It started with a one-word e-mail: "Gumball."
Like the better-known The Cannonball Run, the 1976 flick The Gumball Rally was about a cross-country race from Manhattan to the Pacific Ocean. The competition is triggered by phone calls and telegrams relaying that one word. The e-mail was sent by my friend Dan Watkins, who recently acquired the (yes, the) Mantide, Stile Bertone's styling exercise built for last spring's Shanghai auto show. Based on the Chevrolet Corvette ZR1 chassis and 638-hp V-8 powertrain, it has a custom-made carbon-fiber body and interior.
Dan was going to show the Mantide at Pebble Beach, and he wanted to take his McLaren F1 there, too, along with two Ferraris - a 612 Scaglietti and a brand-new Scuderia Spider 16M with a $23,000 pearlescent white paint job. And rather than ship them, he proposed that we drive them. "It will be just like the Gumball Rally," he said, "only without the car wrecks and the police helicopters. Hopefully."
The road trip of a lifetime - driving across the country in more than $5 million worth of exotic cars - was taking shape. To complete the team, we recruited friends Mark Nolan, who, like Dan, is a Brit, and Glenn Farrell, who lives in Maine. With just three weeks left before departure, planning shifted into high gear. We mapped routes and stockpiled supplies: UHF radios, Valentine One radar detectors, a digital trunking radio scanner, AAA memberships, plenty of cash for bail, and a roll of duct tape.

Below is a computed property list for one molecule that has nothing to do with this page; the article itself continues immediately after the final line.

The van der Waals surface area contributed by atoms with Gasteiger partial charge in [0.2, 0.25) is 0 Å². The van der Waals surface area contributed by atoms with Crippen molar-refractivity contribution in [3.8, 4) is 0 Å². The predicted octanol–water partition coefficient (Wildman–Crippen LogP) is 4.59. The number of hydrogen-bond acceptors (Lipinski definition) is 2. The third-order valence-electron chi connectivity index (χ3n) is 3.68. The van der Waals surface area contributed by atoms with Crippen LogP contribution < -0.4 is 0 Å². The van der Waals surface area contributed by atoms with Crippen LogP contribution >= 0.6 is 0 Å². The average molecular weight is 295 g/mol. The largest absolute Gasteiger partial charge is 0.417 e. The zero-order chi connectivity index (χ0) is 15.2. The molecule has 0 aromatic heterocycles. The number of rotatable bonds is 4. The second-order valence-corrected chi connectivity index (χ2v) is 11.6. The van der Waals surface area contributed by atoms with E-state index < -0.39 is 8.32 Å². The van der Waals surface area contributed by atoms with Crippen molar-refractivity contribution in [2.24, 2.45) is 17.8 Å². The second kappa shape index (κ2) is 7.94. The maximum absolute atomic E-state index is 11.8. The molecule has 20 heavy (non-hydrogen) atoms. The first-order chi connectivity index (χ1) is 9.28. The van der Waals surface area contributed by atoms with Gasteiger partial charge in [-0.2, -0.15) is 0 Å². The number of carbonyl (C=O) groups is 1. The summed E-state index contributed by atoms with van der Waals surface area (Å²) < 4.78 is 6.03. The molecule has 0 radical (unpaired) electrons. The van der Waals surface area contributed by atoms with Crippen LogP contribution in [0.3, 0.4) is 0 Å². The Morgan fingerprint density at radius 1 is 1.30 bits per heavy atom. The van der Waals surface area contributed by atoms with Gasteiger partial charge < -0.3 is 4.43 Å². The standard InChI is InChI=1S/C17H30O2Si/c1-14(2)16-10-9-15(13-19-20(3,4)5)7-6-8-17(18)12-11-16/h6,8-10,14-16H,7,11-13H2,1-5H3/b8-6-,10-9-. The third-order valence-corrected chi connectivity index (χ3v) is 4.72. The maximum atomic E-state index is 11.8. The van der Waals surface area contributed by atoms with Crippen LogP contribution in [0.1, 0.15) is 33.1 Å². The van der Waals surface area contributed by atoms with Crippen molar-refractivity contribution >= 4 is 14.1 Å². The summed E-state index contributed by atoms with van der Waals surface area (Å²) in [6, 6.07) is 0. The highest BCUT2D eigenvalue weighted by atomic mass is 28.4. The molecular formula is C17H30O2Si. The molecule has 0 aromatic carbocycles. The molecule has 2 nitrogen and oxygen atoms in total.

Two issues remained: If we blew a tire, it could take days to get a replacement. And the McLaren F1 had been imported under the DOT's Show or Display exemption, which meant that it was restricted to 2500 miles annually. So Dan decided to bring along his Toterhome RV, which carries two cars, stacked. We loaded spare tires for all four cars and planned to truck the F1 for the long haul over Midwest interstates. The RV would leapfrog our route, to ensure that it was no more than a few hours away. Yes, it was over the top, but bringing along a rolling garage made the plan bulletproof. Or so we thought.
Our goals were simple: get all four cars from Manhattan to Monterey in eight days, take in some of America's best national parks, enjoy some great roads, and avoid getting arrested. For my part, I had one more goal: to find out if the Bertone Mantide is the answer to The Corvette Question.